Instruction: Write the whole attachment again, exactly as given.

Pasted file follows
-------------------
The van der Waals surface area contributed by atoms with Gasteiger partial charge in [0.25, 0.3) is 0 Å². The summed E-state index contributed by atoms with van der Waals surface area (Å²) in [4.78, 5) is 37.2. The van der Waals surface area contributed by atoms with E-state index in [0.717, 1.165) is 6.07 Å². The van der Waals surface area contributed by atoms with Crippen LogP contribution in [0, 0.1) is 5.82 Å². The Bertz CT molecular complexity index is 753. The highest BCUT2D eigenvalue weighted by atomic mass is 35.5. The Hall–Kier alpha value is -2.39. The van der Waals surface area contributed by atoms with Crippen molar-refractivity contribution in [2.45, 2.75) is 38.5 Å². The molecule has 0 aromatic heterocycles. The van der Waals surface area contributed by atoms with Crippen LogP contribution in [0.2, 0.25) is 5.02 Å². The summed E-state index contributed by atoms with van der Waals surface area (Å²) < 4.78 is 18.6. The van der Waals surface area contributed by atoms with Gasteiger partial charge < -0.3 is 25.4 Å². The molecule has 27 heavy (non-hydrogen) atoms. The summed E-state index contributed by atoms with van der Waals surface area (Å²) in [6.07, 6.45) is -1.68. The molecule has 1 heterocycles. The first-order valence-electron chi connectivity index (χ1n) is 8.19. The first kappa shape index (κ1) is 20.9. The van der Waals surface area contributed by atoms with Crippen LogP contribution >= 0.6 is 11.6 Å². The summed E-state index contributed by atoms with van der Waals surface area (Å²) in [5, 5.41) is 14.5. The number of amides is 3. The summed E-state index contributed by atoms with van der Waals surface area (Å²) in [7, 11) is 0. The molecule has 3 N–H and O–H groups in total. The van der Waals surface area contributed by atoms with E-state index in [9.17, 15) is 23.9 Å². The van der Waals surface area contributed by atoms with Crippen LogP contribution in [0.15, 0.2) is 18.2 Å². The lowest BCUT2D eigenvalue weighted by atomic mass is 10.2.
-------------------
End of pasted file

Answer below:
The van der Waals surface area contributed by atoms with Gasteiger partial charge in [0.25, 0.3) is 0 Å². The summed E-state index contributed by atoms with van der Waals surface area (Å²) in [4.78, 5) is 37.2. The van der Waals surface area contributed by atoms with E-state index in [0.717, 1.165) is 6.07 Å². The van der Waals surface area contributed by atoms with Crippen LogP contribution in [0, 0.1) is 5.82 Å². The Bertz CT molecular complexity index is 753. The highest BCUT2D eigenvalue weighted by atomic mass is 35.5. The Hall–Kier alpha value is -2.39. The van der Waals surface area contributed by atoms with Crippen molar-refractivity contribution in [2.45, 2.75) is 38.5 Å². The molecule has 0 aromatic heterocycles. The van der Waals surface area contributed by atoms with Crippen LogP contribution in [0.2, 0.25) is 5.02 Å². The summed E-state index contributed by atoms with van der Waals surface area (Å²) < 4.78 is 18.6. The van der Waals surface area contributed by atoms with Gasteiger partial charge < -0.3 is 25.4 Å². The molecule has 27 heavy (non-hydrogen) atoms. The summed E-state index contributed by atoms with van der Waals surface area (Å²) in [6.07, 6.45) is -1.68. The molecule has 1 heterocycles. The first-order valence-electron chi connectivity index (χ1n) is 8.19. The first kappa shape index (κ1) is 20.9. The van der Waals surface area contributed by atoms with Crippen LogP contribution >= 0.6 is 11.6 Å². The summed E-state index contributed by atoms with van der Waals surface area (Å²) in [5, 5.41) is 14.5. The number of amides is 3. The summed E-state index contributed by atoms with van der Waals surface area (Å²) in [7, 11) is 0. The molecule has 3 N–H and O–H groups in total. The van der Waals surface area contributed by atoms with E-state index in [9.17, 15) is 23.9 Å². The van der Waals surface area contributed by atoms with Crippen LogP contribution in [0.15, 0.2) is 18.2 Å². The lowest BCUT2D eigenvalue weighted by atomic mass is 10.2.